Intel Strikes Back

The sequel to this saga!

Does this guy look familiar at all? :wink:

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Looks like Intel has finally found a decent advertising agency. Since they can’t compete on performance they’re going with features and choice.

The Touch Screens “Mutton” one was pure genius. Whoever came up with the Siri misfire had to be an Apple user.

I find that the product others are comparing themselves with is the one to be had. If they were better than the other product, they wouldn’t feel the need to compare themselves to it.

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It’s safe to say they didn’t like it. But to be honest, with a 7-8.5% market share for computers Apple is not a big player. I guess Intel is more concerned about AMD’s Ryzen line of processors.

Apple users sometimes tend to think that everybody is using Apple computers. That’s not the case. Far from that.


I always tell family and friends that ask for my computing opinions that using a Mac and iOS/iPadOS fits my needs quite well, gives me joy, and does everything I need or would want to do. I’m a happy Mac user for my needs. If they want a Windows PC running Intel to heat up their lap like a space heater while they sit near an electrical outlet because of battery drain and it brings them joy, go for it.


Not even thinking that. But it’s a major vendor moving away from x86/x64 and proving that another architecture is “better”. What if that also starts to happen in the Windows world? A “M1” running ARM Windows?

That already started. AMD’s Ryzen is a popular alternative. Unlike the Apple world, Windows users do have options to choose from.

But everybody knows what Apple is doing, way more than they know what different PC manufacturers do. So in the public eye it is problem for Intel and that’s enough to harm them.

That is not correct, there is no Apple world. Apple users are free to choose every PC they can afford. People buy among all the other personal computing choices (Chromebook, iPad, Mac, PC or for some even a smartphone is enough) and some choose a Mac!
It’s not like living in Russia or the West during communism, where the effort to change your World was difficult to impossible.

For a brand offering choice is just not necessarily an advantage in the market. It often makes user experience worse by divergent parts not fitting together on one hand and overwhelms the costumer during purchase by giving too many options on the other.

Limiting choice is one core of Apples strategy. One of my reasons choosing Apple is that it makes choosing easy!

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The POWER architecture is still alive and kicking. It’s just not used in consumer hardware anymore.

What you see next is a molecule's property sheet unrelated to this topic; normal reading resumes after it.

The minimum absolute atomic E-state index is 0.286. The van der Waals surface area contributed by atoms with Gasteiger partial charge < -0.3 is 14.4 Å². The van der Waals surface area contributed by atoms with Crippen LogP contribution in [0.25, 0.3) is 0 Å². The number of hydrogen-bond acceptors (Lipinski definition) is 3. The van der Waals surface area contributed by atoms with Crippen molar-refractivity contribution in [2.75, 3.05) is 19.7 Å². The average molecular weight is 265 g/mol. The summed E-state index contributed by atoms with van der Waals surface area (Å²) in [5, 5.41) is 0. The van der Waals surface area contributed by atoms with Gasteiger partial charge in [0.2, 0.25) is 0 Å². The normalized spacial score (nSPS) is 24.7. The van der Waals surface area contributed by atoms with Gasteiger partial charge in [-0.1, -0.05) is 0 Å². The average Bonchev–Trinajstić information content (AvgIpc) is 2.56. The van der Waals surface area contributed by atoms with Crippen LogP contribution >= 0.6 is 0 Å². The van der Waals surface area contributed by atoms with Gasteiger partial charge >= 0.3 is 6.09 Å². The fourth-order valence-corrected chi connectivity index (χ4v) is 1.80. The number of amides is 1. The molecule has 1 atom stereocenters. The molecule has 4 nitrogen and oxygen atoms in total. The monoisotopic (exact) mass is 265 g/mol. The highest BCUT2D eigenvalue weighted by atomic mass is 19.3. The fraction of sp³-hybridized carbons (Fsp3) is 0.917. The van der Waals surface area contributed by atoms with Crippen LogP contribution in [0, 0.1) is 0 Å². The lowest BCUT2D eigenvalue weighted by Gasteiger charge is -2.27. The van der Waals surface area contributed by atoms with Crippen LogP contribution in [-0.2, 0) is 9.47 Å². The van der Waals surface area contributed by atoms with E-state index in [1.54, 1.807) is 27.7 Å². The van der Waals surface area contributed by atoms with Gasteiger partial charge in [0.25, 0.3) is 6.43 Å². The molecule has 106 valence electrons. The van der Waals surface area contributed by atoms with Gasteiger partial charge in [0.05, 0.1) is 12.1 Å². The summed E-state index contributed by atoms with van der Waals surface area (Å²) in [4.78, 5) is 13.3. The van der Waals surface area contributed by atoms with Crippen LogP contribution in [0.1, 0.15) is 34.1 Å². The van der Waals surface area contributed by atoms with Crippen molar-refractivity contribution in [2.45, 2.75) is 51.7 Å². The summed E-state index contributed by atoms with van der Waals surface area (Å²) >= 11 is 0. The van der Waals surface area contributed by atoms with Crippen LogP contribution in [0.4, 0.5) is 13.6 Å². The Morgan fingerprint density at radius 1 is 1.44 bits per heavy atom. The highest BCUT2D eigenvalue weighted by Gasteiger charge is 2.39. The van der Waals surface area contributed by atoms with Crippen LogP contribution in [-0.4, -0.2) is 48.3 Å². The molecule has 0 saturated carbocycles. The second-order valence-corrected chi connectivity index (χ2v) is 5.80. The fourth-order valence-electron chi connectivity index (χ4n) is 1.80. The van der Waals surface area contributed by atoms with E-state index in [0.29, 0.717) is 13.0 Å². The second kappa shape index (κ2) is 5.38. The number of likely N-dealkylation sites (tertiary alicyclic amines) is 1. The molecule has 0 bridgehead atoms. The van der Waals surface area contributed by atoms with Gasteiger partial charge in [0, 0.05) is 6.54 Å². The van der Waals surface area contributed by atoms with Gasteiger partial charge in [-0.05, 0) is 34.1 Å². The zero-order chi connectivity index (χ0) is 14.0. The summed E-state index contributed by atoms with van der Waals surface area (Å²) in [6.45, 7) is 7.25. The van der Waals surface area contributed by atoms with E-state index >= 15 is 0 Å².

I think it’s a bit more than that. If it were just “another architecture” that would be one thing. But this is an architecture that’s nearly-universally used on phones / tablets, and an architecture that’s making massive inroads in the commercial server space.

Apple is just showing that it’s not only a viable option for those spaces, but it’s also contender on the desktop - and it can be substantially better than the Intel alternative.

The only reason Windows didn’t run on M1 on day one is pretty much because of licensing issues - not capability. Clear that hurdle, and other manufacturers would be free to use either ARM or Intel hardware.

And if the main issues with ARM are niche compatibility things (audio, video, legacy stuff that won’t emulate well, etc.) then Intel potentially has a Very Large problem as manufacturers of cheap Celeron / Pentium class machines could easily switch and (at least potentially) get better performance for lower cost.

It’ll be interesting to see how it shakes out.

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I would suggest that there may be drawbacks to choice, but not having choice leads to market stagnation. The fact that there’s viable desktop ARM processors creates incentive for Intel to advance their tech, and the fact that Intel is surely working on their next-gen processors provides incentive for the ARM vendors to keep moving themselves.

Take out the competition and the reasons to be continually innovating are significantly reduced.

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Tech enthusiasts know, but the average person could care less and doesn’t even know to begin with.


This is the first time that I’ve seen 14nm characterized as “Very Large” :grin:

(I agree with pretty much your whole post, but couldn’t help myself. I think Apple’s move to ARM based CPUs by itself isn’t that big a deal for Intel, but it represents the first time that someone has successfully demonstrated that a processor architecture that dwarfs Intel’s overall market share (but does not really overlap Intel’s market segment) is now suitable for use in applications that Intel depends on. In fact, ARM has not only been shown to be suitable, there is now a working implementation that’s superior to x86/x64 in important ways. This is an existential threat for Intel as we know it, and they have to respond; attempting to discredit the threat is a first (and only rapidly available) response.)


The saga just keeps on going!

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That one was mercyless, haha. Hope Apple fixes that with the next MacBooks.

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Intel is very much dedicated to their campaign.

They should be dedicated to R&D, and fast.

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Very much so. And better than Intel at the high end - where it belongs.